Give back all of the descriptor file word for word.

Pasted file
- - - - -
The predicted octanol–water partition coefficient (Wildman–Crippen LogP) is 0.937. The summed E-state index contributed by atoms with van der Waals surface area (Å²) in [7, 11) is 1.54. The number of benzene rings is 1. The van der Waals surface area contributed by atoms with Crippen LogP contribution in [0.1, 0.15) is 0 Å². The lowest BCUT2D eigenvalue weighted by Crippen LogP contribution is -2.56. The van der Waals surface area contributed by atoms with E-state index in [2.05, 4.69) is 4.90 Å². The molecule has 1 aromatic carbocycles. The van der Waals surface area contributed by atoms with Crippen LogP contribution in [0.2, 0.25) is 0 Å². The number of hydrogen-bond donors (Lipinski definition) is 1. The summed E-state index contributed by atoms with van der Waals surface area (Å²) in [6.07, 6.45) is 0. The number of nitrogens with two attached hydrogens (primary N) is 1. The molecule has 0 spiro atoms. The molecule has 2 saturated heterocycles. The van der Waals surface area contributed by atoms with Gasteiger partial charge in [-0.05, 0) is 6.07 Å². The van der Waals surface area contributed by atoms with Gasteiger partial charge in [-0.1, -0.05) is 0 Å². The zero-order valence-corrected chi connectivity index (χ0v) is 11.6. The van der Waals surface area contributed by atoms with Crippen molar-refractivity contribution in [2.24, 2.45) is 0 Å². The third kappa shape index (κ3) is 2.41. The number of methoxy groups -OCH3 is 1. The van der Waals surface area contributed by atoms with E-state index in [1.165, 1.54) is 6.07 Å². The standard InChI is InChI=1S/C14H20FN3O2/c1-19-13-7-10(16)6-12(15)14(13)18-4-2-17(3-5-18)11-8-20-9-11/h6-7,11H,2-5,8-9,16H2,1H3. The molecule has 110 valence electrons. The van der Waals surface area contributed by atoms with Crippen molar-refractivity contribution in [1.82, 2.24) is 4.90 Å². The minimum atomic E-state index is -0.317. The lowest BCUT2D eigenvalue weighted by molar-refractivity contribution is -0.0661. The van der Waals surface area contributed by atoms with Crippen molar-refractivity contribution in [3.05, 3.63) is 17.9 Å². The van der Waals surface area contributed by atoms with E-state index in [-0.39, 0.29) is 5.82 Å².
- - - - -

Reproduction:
The predicted octanol–water partition coefficient (Wildman–Crippen LogP) is 0.937. The summed E-state index contributed by atoms with van der Waals surface area (Å²) in [7, 11) is 1.54. The number of benzene rings is 1. The van der Waals surface area contributed by atoms with Crippen LogP contribution in [0.1, 0.15) is 0 Å². The lowest BCUT2D eigenvalue weighted by Crippen LogP contribution is -2.56. The van der Waals surface area contributed by atoms with E-state index in [2.05, 4.69) is 4.90 Å². The molecule has 1 aromatic carbocycles. The van der Waals surface area contributed by atoms with Crippen LogP contribution in [0.2, 0.25) is 0 Å². The number of hydrogen-bond donors (Lipinski definition) is 1. The summed E-state index contributed by atoms with van der Waals surface area (Å²) in [6.07, 6.45) is 0. The number of nitrogens with two attached hydrogens (primary N) is 1. The molecule has 0 spiro atoms. The molecule has 2 saturated heterocycles. The van der Waals surface area contributed by atoms with Gasteiger partial charge in [-0.05, 0) is 6.07 Å². The van der Waals surface area contributed by atoms with Gasteiger partial charge in [-0.1, -0.05) is 0 Å². The zero-order valence-corrected chi connectivity index (χ0v) is 11.6. The van der Waals surface area contributed by atoms with Crippen molar-refractivity contribution in [2.24, 2.45) is 0 Å². The third kappa shape index (κ3) is 2.41. The number of methoxy groups -OCH3 is 1. The van der Waals surface area contributed by atoms with E-state index in [1.165, 1.54) is 6.07 Å². The standard InChI is InChI=1S/C14H20FN3O2/c1-19-13-7-10(16)6-12(15)14(13)18-4-2-17(3-5-18)11-8-20-9-11/h6-7,11H,2-5,8-9,16H2,1H3. The molecule has 110 valence electrons. The van der Waals surface area contributed by atoms with Crippen molar-refractivity contribution in [1.82, 2.24) is 4.90 Å². The minimum atomic E-state index is -0.317. The lowest BCUT2D eigenvalue weighted by molar-refractivity contribution is -0.0661. The van der Waals surface area contributed by atoms with Crippen molar-refractivity contribution in [3.05, 3.63) is 17.9 Å². The van der Waals surface area contributed by atoms with E-state index in [-0.39, 0.29) is 5.82 Å².